upper theoretical limits

From: Alicia Madsen (fsadm1@uaf.edu)
Date: Tue Oct 03 2000 - 16:34:46 MDT

This upper theoretical limit people speak of, does it all go back to how well
humans grasp the concept of infinity? As a college student, I have just begun
to grapple with calculus, and am not familiar with its peculiarities. In
replying to my post, explain as much as possible about holes in my logic.

Peter Voss said recently on sl4@sysopmind.com " agree with you, that here we
are in intuition' territory. My own approach to AI design leads me to believe
that at a certain point of intelligence there will be enough of an exponential
burst for one system to dominate. I don't think that hardware will be a major
limiting factor. On the other hand, perhaps each type of intelligence has its
own upper theoretical limit. If so, I haven't yet identified it."

Perhaps if one "type" of intelligence reaches its limit at a certain number n,
and another "type" reaches its intelligence limit at a certain number k, then
all that must be done is rewrite their functions so that they are continuos
together at a new limit. My question is if we have these webminds, and they
are capable of rewriting their programs so that they can continually increase
their capabilities, and then work together, why worry about upper limits? I do
not think that an "upper" limits will exist, as you speak of an exponential
growth rate, and thus continuous everywhere, with this capability to be
rewritten favorably.

This is why I think that one AI or even "webmind" as it is called will depend
on each other, and for its own survival will not "dominate" the others. In my
opinion, an AI is like all other AIs and thus only one of them in the first
place, especially because they will be sharing information. It is true that
there are many parallels of the AI system and humanity, because we are friends
with the logic of Darwin, as we are trapped in the existential circumstance
thrusted upon us.

But Darwin is also not limiting, only a tool we choose to use, and we are not
to fear this tool. In my culture (Inupiaq Eskimo) there are examples from past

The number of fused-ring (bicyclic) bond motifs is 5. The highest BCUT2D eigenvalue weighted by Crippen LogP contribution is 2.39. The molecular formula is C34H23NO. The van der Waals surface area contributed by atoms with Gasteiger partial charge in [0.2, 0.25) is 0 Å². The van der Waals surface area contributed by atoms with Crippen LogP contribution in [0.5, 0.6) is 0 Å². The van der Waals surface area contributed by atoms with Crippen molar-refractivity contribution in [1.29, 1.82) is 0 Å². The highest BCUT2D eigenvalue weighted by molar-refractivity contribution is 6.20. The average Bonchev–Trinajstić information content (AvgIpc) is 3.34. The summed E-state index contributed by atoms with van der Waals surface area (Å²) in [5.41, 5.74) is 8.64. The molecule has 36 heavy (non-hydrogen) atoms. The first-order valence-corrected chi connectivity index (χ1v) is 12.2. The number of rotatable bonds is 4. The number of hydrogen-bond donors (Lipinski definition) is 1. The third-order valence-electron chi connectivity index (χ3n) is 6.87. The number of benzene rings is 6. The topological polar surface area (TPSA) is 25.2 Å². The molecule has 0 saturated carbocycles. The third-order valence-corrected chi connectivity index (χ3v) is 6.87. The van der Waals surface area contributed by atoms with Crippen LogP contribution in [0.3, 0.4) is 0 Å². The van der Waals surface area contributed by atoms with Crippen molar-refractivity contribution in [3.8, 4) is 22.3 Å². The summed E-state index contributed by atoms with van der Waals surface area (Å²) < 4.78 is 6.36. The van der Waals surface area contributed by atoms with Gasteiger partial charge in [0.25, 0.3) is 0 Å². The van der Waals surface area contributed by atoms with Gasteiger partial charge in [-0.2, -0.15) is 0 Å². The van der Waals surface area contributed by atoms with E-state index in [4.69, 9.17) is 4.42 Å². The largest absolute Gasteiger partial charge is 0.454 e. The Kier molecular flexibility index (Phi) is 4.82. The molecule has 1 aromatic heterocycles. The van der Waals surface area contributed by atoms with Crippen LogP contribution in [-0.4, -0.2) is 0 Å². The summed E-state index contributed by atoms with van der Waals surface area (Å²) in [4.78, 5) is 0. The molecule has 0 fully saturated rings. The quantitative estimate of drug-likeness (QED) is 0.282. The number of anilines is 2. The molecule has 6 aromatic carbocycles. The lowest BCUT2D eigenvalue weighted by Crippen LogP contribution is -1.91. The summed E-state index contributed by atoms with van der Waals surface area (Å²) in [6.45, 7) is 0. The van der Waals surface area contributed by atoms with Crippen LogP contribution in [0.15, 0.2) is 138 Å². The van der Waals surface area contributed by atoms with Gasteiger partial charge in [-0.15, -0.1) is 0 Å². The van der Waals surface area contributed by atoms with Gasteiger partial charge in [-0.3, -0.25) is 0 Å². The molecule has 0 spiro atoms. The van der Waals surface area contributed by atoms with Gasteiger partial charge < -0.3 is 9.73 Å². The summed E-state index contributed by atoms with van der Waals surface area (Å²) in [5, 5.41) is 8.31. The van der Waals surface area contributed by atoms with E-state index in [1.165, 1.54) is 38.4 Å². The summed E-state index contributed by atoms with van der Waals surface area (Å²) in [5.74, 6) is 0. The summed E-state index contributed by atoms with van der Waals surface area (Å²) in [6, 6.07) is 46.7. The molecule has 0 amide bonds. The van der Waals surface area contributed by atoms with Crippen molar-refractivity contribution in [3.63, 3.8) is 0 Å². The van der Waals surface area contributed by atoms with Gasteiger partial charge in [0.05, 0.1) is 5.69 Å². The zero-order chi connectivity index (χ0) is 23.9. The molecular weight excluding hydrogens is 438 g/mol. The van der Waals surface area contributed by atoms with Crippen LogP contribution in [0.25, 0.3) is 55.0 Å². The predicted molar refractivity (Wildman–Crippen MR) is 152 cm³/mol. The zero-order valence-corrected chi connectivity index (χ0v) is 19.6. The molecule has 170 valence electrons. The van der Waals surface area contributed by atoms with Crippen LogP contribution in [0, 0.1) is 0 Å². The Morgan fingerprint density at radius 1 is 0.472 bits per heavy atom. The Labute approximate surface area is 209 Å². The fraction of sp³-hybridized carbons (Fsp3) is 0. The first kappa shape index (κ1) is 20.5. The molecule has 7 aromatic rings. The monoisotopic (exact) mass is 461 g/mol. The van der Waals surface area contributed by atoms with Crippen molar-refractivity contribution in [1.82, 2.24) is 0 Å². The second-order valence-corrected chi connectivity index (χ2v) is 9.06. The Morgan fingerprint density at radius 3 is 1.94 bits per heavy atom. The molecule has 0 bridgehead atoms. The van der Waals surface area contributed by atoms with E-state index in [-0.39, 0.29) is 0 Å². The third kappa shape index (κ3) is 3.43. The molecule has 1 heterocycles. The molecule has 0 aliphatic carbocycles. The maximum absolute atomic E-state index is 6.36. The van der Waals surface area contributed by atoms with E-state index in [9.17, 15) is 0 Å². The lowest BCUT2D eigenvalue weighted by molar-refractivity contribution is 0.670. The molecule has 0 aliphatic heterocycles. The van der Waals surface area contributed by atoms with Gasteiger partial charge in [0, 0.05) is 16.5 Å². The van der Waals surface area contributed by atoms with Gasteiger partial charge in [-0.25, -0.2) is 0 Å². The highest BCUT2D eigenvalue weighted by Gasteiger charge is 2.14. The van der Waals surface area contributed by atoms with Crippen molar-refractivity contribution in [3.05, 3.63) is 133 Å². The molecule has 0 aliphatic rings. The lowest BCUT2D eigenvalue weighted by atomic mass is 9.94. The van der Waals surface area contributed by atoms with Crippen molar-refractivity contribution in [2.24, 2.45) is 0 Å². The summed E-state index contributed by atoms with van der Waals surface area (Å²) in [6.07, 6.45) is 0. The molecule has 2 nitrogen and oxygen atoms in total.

and present of elders leaving the small community when food is scarce, and
wander off to die so that the community may survive. I think that because
humanity has the choice and demonstrated the ability to make this choice of
suicide, then an AI system will also have this choice, as we are in the same
condition. A human interface with the baby AI or webring will not jeopardize
it because we cannot lie to it.

Thus my opinion is that AIs depend on each other for survival, and are also
not limited in intelligence, as well as not limited by their existential

I follow Eliezer Yudkowsky's logic that we cannot lie to an Ai, at least not
for long, because its logical flaw will be spottable. So it will not be an
issue. What I find interesting, is this concept of AIs having familial
relationships, although I do not think it is of much importance in the long
run towards an SI. If humans are able to interface with the AI and "webrings"
then we will shape the graph of their intelligence in the beginning, and so I
do not worry about AIs having moral dilemmas because of the guidance it will
receive from its human interface, or even falling out of the community of AIs
and "dying". With the development of nanotechnology well underway, and also
the presence of many interested individuals and organizations in AI, I have no
fear that an SI will not eventually exist as the ratrace has already begun.

Alicia Madsen

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